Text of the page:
Further, the new smart thermostats might help in this regard. If they can grab dew point from WiFi and make it available to the cooling system, the hydronic would always stay above dew point and never condense water vapor. Then you wouldn't need the dehumidifier -- though, you might not need a dehumidifier anyway in Seattle summers because the air is dry. Austin dew point on Aug 4 2017 was 69F. If they were running 60F water through that ceiling in the YouTube video it would definitely condense.

    Interesting to think about.

  11. Jon_R | | #11

    In most climates, radiant cooling will require a dehumidifier to maintain the recommended interior %RH. At most loads (<= 10F delta T), this also suffices to prevent condensation.

    But running a dehumidifier can negate the energy efficiency benefits of radiant. Plus the issues involved with distributing dehumidified air. And producing and distributing cool water.

  12. user-2310254 | | #12


    Note that Risinger calls this install a "work in progress." Even if they can make it work without dripping or driving up energy costs, Austin is probably a more appropriate climate than the Pacific Northwest. Installing this type of system definitely puts you in guinea pig territory.

  13. Brad_S | | #13

    I think the most cost efficient solution in this climate is to open windows in the front and blow a fan out the back during the cool nights. Or a whole house fan. But the whole house fan would need good insulation for the winter. Or even an indoor A/C unit because the really bad days are pretty rare.

    I'll bet the hydronic would work here w/o a dehumidifier. The problem would be complexity as Martin pointed out. Your thermostat would need to measure dew point then keep water temp above the danger zone. Might be more of a rich person's solution.

  14. Expert Member
    Dana Dorsett | | #14

    Brad S has it right- Seattle's low summertime dew points translate into NEGATIVE latent load about 99% of the time, yielding low over night temperatures suitable for a nighttime ventilation strategy for cooling.

    But those same low dew points also meant that mechanical dehumidification should not be necessary to be able to use radiant cooling without condensation on ceiling.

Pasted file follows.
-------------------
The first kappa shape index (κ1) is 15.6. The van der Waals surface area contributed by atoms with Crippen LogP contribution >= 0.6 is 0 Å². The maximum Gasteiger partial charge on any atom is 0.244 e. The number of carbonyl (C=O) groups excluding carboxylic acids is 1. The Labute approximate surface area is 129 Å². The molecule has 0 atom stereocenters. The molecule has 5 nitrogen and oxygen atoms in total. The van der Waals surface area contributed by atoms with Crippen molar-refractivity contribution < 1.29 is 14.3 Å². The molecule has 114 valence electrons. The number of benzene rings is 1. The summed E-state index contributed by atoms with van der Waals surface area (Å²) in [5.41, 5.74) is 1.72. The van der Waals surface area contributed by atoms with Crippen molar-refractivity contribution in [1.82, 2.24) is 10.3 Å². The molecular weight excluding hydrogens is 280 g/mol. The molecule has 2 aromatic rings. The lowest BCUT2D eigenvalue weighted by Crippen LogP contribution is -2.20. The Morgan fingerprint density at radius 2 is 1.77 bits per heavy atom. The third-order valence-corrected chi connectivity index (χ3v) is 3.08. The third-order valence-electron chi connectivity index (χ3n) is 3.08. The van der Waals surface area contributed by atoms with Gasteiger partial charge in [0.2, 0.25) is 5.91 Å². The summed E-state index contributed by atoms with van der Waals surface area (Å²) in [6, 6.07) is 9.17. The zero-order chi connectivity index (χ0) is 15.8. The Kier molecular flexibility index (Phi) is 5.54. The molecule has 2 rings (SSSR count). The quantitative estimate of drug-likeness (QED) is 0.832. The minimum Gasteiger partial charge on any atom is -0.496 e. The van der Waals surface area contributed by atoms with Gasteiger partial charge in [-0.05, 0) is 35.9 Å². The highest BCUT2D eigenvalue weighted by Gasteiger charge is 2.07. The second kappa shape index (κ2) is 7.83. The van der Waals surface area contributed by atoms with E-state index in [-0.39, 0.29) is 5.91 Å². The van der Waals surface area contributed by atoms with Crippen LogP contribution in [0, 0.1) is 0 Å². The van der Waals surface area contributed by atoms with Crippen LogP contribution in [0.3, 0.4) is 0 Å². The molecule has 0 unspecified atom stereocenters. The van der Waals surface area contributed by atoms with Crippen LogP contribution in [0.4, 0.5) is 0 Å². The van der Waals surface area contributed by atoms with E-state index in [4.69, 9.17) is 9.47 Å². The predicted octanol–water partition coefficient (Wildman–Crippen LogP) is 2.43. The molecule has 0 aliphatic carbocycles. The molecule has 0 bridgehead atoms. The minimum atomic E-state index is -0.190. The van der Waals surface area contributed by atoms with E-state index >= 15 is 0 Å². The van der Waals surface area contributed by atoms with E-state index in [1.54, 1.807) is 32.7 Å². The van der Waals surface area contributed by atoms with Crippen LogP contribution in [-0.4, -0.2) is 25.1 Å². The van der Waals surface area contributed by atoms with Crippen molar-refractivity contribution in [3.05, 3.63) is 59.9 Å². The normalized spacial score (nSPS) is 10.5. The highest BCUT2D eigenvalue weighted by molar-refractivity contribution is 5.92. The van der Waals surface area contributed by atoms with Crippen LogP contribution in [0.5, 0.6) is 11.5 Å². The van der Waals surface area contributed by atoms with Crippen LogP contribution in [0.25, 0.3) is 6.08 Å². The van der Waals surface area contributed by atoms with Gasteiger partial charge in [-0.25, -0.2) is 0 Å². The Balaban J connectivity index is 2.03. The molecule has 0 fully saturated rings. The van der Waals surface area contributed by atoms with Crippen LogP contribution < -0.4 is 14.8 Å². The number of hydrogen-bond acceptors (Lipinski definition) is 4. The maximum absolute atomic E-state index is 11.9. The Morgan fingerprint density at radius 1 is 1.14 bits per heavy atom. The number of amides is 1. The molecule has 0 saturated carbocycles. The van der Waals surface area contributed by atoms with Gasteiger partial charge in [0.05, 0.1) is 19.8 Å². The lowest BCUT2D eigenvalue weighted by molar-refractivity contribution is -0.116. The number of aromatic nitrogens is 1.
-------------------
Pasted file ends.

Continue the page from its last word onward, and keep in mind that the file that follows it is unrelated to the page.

Unless the chilled water distribution plumbing is tightly insulated everywhere the controls have to be able to keep the distribution plumbing at or above the indoor dew points to avoid condensation on the plumbing. That's part & parcel of any chilled water cooling system design. Chilled water cooling with absorptive chillers is common in commercial construction, but the design skills and controls are out there.

    Doing it on the cheap you'd be pretty safe in Seattle if you simply set the chilled water temp to a fixed 65F. The number of hours the outdoor dew points exceed 65F per decade in Seattle is but a handful, and artifact of being downwind of an ocean with surface temperatures in the low 50s. Even at the peak humidity weeks of July/August dew points exceed 60F less than 5% of the time. See:

    For those few hours per decade there might be a slight fogging of the ceiling paint, but even during the peak cooling weeks the average temperature at the ceiling for the gypsum to dry overnight.

    With stamped sheet metal heat spreaders coupling the PEX thermally to the gypsum board even 65F water would probably be enough to chill the room to the low 70sF at Seattle's 82F 1% outside design temperature. Without a Manual-J and the full system design it's hard to specify the water temp requirements with certainty, but unlike most of the right half of the US map, radiant cooling should be pretty effective, with low moisture accumulation risk here.

  15. Brad_S | | #15

    Well, I'm interested in this project again, Dana.

    65F was the magic number I was thinking in my head too without risking 60F.

    Do people install hydroponic chillers (aquariums) on systems like this?

  16. Expert Member
    Dana Dorsett | | #16

    Before picking a chiller, you need to first run both the heating and cooling load numbers, and determine the water temp requirements that would cover the design cooling (and heating) load(s). The "right" solution for both heating and cooling might be a reversible chiller (or not). Without heat transfer plates thermally coupling the PEX to the ceiling gypsum the water temp requirement would be insane.

    "Design by web-forum" isn't usually going to yield optimal (and often not even functional) results. The best you can get out of this is an outline of what direction to steer, but this is something that in the end really requires doing at least some of the math.

  17. Brad_S | | #17

    OK, thank you, Dana